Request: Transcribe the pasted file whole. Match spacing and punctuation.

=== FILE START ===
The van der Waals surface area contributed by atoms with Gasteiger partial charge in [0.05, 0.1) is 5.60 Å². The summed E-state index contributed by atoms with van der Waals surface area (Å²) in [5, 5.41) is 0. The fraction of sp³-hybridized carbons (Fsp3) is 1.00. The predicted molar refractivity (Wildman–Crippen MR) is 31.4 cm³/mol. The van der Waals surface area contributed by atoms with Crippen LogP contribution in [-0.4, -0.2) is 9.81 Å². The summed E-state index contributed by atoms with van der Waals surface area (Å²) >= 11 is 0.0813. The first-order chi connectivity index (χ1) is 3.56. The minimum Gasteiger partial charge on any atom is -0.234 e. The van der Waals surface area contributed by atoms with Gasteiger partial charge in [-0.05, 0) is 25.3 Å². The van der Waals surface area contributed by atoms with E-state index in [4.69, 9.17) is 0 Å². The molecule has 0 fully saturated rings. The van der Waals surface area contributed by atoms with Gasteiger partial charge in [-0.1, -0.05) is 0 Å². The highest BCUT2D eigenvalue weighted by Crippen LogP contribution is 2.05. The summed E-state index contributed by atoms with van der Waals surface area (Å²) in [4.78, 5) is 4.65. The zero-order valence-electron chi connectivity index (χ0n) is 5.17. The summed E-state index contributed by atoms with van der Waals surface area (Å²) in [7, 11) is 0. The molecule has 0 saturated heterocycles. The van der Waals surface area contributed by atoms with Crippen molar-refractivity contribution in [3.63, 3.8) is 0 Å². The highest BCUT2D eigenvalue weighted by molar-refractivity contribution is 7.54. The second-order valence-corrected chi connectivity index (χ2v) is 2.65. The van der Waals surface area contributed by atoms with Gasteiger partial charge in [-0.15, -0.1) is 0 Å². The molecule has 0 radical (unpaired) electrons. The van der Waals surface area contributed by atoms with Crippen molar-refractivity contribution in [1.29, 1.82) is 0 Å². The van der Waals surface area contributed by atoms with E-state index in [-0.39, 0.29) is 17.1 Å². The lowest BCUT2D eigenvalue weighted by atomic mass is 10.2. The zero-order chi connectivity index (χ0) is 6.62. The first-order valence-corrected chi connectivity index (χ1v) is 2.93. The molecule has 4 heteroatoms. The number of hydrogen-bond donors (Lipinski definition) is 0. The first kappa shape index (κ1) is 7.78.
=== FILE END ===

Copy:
The van der Waals surface area contributed by atoms with Gasteiger partial charge in [0.05, 0.1) is 5.60 Å². The summed E-state index contributed by atoms with van der Waals surface area (Å²) in [5, 5.41) is 0. The fraction of sp³-hybridized carbons (Fsp3) is 1.00. The predicted molar refractivity (Wildman–Crippen MR) is 31.4 cm³/mol. The van der Waals surface area contributed by atoms with Crippen LogP contribution in [-0.4, -0.2) is 9.81 Å². The summed E-state index contributed by atoms with van der Waals surface area (Å²) >= 11 is 0.0813. The first-order chi connectivity index (χ1) is 3.56. The minimum Gasteiger partial charge on any atom is -0.234 e. The van der Waals surface area contributed by atoms with Gasteiger partial charge in [-0.05, 0) is 25.3 Å². The van der Waals surface area contributed by atoms with E-state index in [4.69, 9.17) is 0 Å². The molecule has 0 fully saturated rings. The van der Waals surface area contributed by atoms with Gasteiger partial charge in [-0.1, -0.05) is 0 Å². The highest BCUT2D eigenvalue weighted by Crippen LogP contribution is 2.05. The summed E-state index contributed by atoms with van der Waals surface area (Å²) in [4.78, 5) is 4.65. The zero-order valence-electron chi connectivity index (χ0n) is 5.17. The summed E-state index contributed by atoms with van der Waals surface area (Å²) in [7, 11) is 0. The molecule has 0 saturated heterocycles. The van der Waals surface area contributed by atoms with Crippen molar-refractivity contribution in [3.63, 3.8) is 0 Å². The highest BCUT2D eigenvalue weighted by molar-refractivity contribution is 7.54. The second-order valence-corrected chi connectivity index (χ2v) is 2.65. The van der Waals surface area contributed by atoms with Gasteiger partial charge in [-0.15, -0.1) is 0 Å². The molecule has 0 radical (unpaired) electrons. The van der Waals surface area contributed by atoms with Crippen molar-refractivity contribution in [1.29, 1.82) is 0 Å². The van der Waals surface area contributed by atoms with E-state index in [-0.39, 0.29) is 17.1 Å². The lowest BCUT2D eigenvalue weighted by atomic mass is 10.2. The zero-order chi connectivity index (χ0) is 6.62. The first-order valence-corrected chi connectivity index (χ1v) is 2.93. The molecule has 4 heteroatoms. The number of hydrogen-bond donors (Lipinski definition) is 0. The first kappa shape index (κ1) is 7.78.